Is there a solution to this? If I understand what Barrett is arguing, there is not. He effectively demonstrates that even Orthodoxy does not evacuate one from the burdens created by the hyper-pluralistic moment. But such burdens – though they seem like a big deal to us-  are no more different than what the early Christians had to contend with. After all, the early church existed in “the market place of ideas” when the apostles and their immediate successors were around, meaning that the earliest followers of Christ had to choose Christianity from a range of options.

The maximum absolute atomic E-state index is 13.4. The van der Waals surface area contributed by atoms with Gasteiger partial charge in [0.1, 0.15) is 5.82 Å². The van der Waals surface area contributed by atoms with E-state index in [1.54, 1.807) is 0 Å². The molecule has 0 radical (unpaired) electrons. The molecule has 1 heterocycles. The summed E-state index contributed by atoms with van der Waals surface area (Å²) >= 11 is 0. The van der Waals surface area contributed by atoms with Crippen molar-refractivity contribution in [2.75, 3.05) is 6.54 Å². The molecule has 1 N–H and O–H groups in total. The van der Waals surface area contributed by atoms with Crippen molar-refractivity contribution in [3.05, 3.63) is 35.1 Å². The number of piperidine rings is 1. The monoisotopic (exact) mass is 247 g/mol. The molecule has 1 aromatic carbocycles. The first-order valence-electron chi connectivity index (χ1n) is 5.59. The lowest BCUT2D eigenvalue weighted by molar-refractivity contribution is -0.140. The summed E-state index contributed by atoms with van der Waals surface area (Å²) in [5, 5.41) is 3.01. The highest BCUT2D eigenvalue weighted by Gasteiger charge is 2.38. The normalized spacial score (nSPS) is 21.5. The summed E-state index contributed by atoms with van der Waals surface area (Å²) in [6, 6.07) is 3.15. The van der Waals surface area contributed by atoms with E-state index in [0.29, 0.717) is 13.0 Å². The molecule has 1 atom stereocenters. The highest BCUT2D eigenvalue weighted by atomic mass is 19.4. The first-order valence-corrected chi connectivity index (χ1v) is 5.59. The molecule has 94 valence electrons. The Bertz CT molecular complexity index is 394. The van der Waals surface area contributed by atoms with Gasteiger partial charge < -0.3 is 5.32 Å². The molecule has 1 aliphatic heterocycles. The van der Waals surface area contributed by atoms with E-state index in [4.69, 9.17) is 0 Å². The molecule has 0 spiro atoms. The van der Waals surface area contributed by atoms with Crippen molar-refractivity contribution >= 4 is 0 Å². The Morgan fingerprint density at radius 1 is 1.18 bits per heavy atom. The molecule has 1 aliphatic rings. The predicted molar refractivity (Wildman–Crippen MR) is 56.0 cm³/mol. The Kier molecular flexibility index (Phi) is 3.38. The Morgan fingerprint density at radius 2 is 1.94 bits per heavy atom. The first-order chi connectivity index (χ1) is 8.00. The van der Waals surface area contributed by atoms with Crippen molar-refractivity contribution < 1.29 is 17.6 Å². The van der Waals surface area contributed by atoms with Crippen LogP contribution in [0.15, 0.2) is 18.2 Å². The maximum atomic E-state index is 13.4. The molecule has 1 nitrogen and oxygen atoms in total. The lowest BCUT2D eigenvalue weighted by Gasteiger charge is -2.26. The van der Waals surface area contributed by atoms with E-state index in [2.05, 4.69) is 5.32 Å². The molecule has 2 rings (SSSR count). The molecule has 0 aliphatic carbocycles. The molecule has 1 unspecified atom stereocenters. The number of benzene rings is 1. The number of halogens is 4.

The-Eastern-Church-Spiritual-MarketplaceScholars who have studied the psychology and sociology of conversion reinforce the obvious point that converting to Orthodoxy is to make a choice within the context of the marketplace of ideas and that American Orthodoxy exists within the stream of American pluralism. Amy Slagle’s 2008 dissertation “’Nostalgia Without Memory’: A Case Study of American Converts to Eastern Orthodoxy in Pittsburgh, Pennsylvania” (now available in book form as The Eastern Church in the Spiritual Marketplace: American Conversions to Orthodox Christianity), shows that “conversions to Eastern Orthodoxy must be understood within the framework of contemporary American religious and cultural life, not as simple reactions against it. She writes, :… the subjective self remains the sole seat of religious authority and enactment, even in an individual’s humble yielding to the moral and spiritual guidance of ‘ancient’ Christianities.” Slagle’s research was conducted with interviews of converts to Orthodoxy in the Pittsburgh, using a computerized qualitative data analysis program to code her interview transcripts. Her findings fit with what sociologists have found in other parts of America, namely that “vital components of choice-making, active knowledge acquisition and self-reflexivity lend shape to religious conversion.” She continues: “At each point in their conversions, from initial religious seeking to settling into life as Orthodox Christians, Orthodox converts in Pittsburgh consistently relate a kind of on-going negotiation between self and other, as they research religious differences and experiment with practices and dogmas. Such processes virtually ensure that converts arrive at the ecclesial doors of the Orthodox Church with these marketplace, choice-making skills and attitudes fully intact and ever more deeply engrained and habitualized in their lives.”